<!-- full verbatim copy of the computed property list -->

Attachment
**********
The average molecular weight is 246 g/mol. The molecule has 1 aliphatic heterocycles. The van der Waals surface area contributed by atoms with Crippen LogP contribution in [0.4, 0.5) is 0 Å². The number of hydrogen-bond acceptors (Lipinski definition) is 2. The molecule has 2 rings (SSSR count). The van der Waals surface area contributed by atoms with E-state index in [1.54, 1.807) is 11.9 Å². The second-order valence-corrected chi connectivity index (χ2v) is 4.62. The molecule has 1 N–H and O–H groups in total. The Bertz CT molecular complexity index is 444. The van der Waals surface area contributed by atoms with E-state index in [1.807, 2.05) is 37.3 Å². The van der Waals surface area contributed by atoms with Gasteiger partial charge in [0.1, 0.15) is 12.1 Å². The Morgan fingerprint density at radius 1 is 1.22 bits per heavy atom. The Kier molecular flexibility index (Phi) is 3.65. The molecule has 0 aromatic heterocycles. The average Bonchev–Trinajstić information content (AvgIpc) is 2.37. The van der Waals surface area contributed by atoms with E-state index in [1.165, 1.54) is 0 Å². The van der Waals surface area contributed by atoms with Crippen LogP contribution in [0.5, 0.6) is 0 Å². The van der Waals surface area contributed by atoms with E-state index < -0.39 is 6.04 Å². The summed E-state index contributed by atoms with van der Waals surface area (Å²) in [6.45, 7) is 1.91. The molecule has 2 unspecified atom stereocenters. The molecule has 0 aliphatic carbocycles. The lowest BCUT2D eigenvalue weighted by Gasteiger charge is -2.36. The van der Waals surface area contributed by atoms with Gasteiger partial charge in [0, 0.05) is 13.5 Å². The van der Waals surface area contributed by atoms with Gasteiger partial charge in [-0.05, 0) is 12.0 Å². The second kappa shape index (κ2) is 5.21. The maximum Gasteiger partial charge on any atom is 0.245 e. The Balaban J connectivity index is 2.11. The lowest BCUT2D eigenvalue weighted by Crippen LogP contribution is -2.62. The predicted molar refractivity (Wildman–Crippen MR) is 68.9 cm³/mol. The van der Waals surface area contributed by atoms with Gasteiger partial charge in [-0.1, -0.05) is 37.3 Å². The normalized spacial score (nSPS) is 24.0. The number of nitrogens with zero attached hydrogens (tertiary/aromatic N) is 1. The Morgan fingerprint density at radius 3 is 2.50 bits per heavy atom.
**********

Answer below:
The average molecular weight is 246 g/mol. The molecule has 1 aliphatic heterocycles. The van der Waals surface area contributed by atoms with Crippen LogP contribution in [0.4, 0.5) is 0 Å². The number of hydrogen-bond acceptors (Lipinski definition) is 2. The molecule has 2 rings (SSSR count). The van der Waals surface area contributed by atoms with E-state index in [1.54, 1.807) is 11.9 Å². The second-order valence-corrected chi connectivity index (χ2v) is 4.62. The molecule has 1 N–H and O–H groups in total. The Bertz CT molecular complexity index is 444. The van der Waals surface area contributed by atoms with E-state index in [1.807, 2.05) is 37.3 Å². The van der Waals surface area contributed by atoms with Gasteiger partial charge in [0.1, 0.15) is 12.1 Å². The Morgan fingerprint density at radius 1 is 1.22 bits per heavy atom. The Kier molecular flexibility index (Phi) is 3.65. The molecule has 0 aromatic heterocycles. The average Bonchev–Trinajstić information content (AvgIpc) is 2.37. The van der Waals surface area contributed by atoms with E-state index in [1.165, 1.54) is 0 Å². The van der Waals surface area contributed by atoms with Crippen LogP contribution in [0.5, 0.6) is 0 Å². The van der Waals surface area contributed by atoms with E-state index < -0.39 is 6.04 Å². The summed E-state index contributed by atoms with van der Waals surface area (Å²) in [6.45, 7) is 1.91. The molecule has 2 unspecified atom stereocenters. The molecule has 0 aliphatic carbocycles. The lowest BCUT2D eigenvalue weighted by Gasteiger charge is -2.36. The van der Waals surface area contributed by atoms with Gasteiger partial charge in [0, 0.05) is 13.5 Å². The van der Waals surface area contributed by atoms with Gasteiger partial charge in [-0.05, 0) is 12.0 Å². The second kappa shape index (κ2) is 5.21. The maximum Gasteiger partial charge on any atom is 0.245 e. The Balaban J connectivity index is 2.11. The lowest BCUT2D eigenvalue weighted by Crippen LogP contribution is -2.62. The predicted molar refractivity (Wildman–Crippen MR) is 68.9 cm³/mol. The van der Waals surface area contributed by atoms with Gasteiger partial charge in [-0.1, -0.05) is 37.3 Å². The normalized spacial score (nSPS) is 24.0. The number of nitrogens with zero attached hydrogens (tertiary/aromatic N) is 1. The Morgan fingerprint density at radius 3 is 2.50 bits per heavy atom.